With regard to our position, my noble friend Lady Noakes rightly anticipates the word “resist”, not because we do not recognise that there is an important issue here to be addressed but because the Bill already includes a number of important safeguards, including the right of any affected person to challenge a decision of the Treasury. Indeed, following our amendments, we have debated today the right of affected people to apply to the courts for a robust and in-depth consideration of a Treasury asset-freezing decision, as well as to apply for judicial review in terms of licensing matters. Should a designated person or any other person wish to seek compensation for loss suffered as a result of an incorrect designation, we believe that there are sufficient existing opportunities available for them to do so. It would be possible, in connection with a challenge of the sort that I have described above, for the person to claim damages.
I note that the new clause, as drafted, is in respect of an incorrect designation—in other words, it goes to the heart of a designation that has been made. That is in the terms of the new clause that has already been debated and which the House will vote upon later. The new clause relating to appeals to the court relates to a decision of the Treasury to make an interim or final designation of a person. I refer the Committee to the terms of that new clause, at Amendment 57:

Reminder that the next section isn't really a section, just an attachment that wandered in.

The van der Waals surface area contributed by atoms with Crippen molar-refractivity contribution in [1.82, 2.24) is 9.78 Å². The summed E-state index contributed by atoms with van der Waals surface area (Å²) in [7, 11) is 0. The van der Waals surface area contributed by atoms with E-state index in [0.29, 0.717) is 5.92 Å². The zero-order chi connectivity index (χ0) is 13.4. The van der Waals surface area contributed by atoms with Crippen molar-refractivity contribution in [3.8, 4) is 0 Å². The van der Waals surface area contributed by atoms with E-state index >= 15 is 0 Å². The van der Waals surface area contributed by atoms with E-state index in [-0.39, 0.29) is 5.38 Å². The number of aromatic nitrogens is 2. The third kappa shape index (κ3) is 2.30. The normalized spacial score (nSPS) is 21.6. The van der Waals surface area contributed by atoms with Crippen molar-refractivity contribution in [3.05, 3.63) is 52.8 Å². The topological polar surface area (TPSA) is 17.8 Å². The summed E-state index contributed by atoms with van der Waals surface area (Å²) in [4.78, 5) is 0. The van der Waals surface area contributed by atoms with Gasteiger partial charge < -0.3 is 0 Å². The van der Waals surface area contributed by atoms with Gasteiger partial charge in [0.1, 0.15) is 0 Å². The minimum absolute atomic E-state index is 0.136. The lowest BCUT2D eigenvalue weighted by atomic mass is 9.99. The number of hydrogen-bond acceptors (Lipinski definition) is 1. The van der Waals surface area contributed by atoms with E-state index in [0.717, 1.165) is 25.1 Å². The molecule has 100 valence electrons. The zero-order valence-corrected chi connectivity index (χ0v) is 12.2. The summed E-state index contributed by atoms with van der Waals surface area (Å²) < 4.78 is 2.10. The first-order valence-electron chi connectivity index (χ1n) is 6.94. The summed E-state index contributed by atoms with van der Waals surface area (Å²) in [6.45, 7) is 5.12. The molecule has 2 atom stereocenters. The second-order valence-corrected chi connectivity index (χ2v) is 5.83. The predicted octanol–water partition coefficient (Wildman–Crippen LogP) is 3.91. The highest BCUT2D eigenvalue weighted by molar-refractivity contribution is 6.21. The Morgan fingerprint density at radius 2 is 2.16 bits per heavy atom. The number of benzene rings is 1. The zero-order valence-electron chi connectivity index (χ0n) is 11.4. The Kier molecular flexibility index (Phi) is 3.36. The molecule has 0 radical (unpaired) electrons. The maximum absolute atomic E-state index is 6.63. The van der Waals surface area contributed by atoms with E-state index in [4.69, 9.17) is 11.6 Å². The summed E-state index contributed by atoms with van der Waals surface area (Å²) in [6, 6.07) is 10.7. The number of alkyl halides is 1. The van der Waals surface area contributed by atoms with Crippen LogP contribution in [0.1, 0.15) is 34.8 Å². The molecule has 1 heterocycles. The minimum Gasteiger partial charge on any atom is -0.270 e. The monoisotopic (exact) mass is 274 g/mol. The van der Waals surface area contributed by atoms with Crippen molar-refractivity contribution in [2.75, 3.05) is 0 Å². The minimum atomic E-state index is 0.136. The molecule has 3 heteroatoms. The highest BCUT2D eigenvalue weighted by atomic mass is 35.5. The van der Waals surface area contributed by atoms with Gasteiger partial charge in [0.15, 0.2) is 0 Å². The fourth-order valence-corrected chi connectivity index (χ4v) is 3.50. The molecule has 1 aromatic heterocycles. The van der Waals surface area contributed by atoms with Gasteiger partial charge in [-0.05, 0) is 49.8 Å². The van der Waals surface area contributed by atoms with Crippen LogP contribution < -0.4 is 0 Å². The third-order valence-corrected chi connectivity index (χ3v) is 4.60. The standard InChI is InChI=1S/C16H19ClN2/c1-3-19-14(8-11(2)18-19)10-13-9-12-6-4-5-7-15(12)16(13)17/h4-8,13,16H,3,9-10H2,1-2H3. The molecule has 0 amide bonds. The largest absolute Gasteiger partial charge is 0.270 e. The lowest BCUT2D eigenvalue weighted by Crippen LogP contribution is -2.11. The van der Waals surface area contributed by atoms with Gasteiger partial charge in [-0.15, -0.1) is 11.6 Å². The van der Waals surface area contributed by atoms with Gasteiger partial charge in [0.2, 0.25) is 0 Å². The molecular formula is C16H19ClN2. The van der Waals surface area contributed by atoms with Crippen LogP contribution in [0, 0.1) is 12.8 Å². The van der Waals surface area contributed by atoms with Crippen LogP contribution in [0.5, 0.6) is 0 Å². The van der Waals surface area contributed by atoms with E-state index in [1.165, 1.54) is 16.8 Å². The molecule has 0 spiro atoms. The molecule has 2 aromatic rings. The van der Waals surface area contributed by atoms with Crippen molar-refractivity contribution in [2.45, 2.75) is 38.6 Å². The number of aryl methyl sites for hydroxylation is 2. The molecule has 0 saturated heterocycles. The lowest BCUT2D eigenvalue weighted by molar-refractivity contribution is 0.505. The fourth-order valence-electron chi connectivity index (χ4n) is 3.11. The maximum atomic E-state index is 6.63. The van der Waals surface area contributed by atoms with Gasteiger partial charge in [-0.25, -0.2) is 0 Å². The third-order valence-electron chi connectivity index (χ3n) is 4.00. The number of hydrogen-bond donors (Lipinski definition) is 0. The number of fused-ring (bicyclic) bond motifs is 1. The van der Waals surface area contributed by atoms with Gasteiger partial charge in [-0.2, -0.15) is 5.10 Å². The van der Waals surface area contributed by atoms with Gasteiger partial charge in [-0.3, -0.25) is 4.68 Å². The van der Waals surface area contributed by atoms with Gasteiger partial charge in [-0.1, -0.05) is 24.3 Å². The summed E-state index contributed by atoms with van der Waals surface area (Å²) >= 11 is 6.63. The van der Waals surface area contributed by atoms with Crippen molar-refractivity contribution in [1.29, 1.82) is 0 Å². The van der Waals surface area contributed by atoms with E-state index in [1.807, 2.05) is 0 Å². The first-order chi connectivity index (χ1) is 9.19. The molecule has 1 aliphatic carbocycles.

“On such an appeal, the court may make such order as it considers appropriate”.
Therefore, as I have indicated, we believe that it would be possible, in connection with a successful challenge against the designation, for the person to claim damages, and it would be open to the court to award damages to a successful applicant. Indeed, there may be other circumstances—
I acknowledge that point. My understanding is that if a person other than the designated person had suffered loss as a result of a decision of the Treasury, it would be possible for them to raise an action. I will get further information to confirm that to my noble friend, but the person whose designation is being challenged—the designated person—would have a forum and an opportunity in that context to seek damages. It may also, in some circumstances, be open to a person to claim damages under the Human Rights Act if the particular circumstances so arose, and therefore we not believe that any further provision for compensation is necessary.